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Health minister promises hospital graft investigation

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PHOTO: NNT

Further to a story reported by The Thaiger, Deputy PM and Public Health Minister Anutin Charnvirakul has pledged to investigate allegations that many of the ministry’s 186 hospitals have taken kickbacks from drug companies for buying their products. He says he’ll order a formal investigation, if there is any substance to the allegations, which he admits have tarnished the reputation of the ministry.

The allegation has put Public Health Permanent Secretary Dr Sukhum Kanchanapimai at odds with the director of Khon Kaen provincial hospital, Dr Charnchai Chanworachaikul, who was recently transferred to work at the ministry by Sukhum, who then appointed the director of a hospital in the eastern Chanthaburi province to replace him during an investigation.

Charnchai stands accused, in an anonymous letter, of allegedly receiving a 5% kickback from drug companies from March to October 2018, in exchange for buying products from certain suppliers.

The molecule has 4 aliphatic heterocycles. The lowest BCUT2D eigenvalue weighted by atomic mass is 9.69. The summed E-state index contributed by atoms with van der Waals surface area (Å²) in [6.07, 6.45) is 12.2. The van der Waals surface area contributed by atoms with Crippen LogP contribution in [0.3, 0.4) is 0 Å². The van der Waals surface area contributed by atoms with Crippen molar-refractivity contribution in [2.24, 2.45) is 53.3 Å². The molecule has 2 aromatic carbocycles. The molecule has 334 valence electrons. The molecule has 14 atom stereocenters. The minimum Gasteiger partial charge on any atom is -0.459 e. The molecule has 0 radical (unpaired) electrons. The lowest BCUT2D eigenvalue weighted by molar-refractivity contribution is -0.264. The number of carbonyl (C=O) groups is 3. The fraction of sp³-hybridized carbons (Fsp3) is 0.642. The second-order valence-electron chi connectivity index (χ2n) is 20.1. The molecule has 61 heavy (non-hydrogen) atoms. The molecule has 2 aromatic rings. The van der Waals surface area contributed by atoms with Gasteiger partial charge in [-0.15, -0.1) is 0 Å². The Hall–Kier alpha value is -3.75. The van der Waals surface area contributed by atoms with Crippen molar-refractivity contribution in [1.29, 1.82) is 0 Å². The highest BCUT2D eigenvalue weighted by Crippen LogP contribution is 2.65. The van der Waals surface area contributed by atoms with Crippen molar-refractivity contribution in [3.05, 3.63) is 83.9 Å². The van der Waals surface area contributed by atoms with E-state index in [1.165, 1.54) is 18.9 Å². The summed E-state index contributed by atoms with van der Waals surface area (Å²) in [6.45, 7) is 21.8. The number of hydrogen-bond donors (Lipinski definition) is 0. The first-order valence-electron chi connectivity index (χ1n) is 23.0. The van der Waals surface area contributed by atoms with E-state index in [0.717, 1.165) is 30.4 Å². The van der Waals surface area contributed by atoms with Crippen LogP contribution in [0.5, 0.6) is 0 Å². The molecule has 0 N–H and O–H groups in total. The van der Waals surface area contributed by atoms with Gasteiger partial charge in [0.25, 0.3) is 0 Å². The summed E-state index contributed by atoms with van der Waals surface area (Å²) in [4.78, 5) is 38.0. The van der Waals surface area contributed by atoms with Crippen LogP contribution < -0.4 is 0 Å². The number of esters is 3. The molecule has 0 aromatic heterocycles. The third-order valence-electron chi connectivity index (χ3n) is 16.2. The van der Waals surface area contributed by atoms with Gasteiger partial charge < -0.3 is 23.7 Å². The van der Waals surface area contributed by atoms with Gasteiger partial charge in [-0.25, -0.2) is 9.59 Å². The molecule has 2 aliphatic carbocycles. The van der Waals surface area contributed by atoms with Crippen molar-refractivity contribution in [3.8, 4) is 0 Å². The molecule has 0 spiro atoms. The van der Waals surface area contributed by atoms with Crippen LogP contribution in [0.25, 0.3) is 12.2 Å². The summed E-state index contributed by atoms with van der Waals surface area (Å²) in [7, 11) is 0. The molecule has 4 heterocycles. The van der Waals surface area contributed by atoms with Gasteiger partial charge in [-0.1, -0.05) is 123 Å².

Anutin says that he he’ll examine all aspects of the controversy to ensure fairness to all concerned.

Manoo Sawangjaeng, an independent academic, claims that in November last year, all 186 hospitals under the Public Health Ministry received kickbacks from drug companies, citing information he gleaned from sales representatives.

Drug companies in Thailand are divided into foreign makers, local makers and trading companies. Manoo says the trading companies, which import drugs from abroad, are the most directly involved in the kickback process.

In September, 2017, the Cabinet issued an order banning state hospitals from receiving kickbacks and all forms of benefits from drug companies, but drug companies simply switched to offering ‘donations’ to hospitals to beat the ban.

The deputy secretary-general of the National Anti-Corruption Commission blames budgetary constraints for making hospitals, mostly small community hospitals, feel the need to demand kickbacks from pharmaceutical companies, to be paid into a “welfare fund” for each hospital.

SOURCE: Thai PBS World

 

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Jack Burton is an American writer, broadcaster, linguist and journalist who has lived in Asia since 1987. A native of the state of Georgia, he attended the The University of Georgia's Henry Grady School of Journalism, which hands out journalism's prestigious Peabody Awards. His works have appeared in The China Post, The South China Morning Post, The International Herald Tribune and many magazines throughout Asia and the world. He is fluent in Mandarin and has appeared on television and radio for decades in Taiwan, Mainland China, Hong Kong and Macau.

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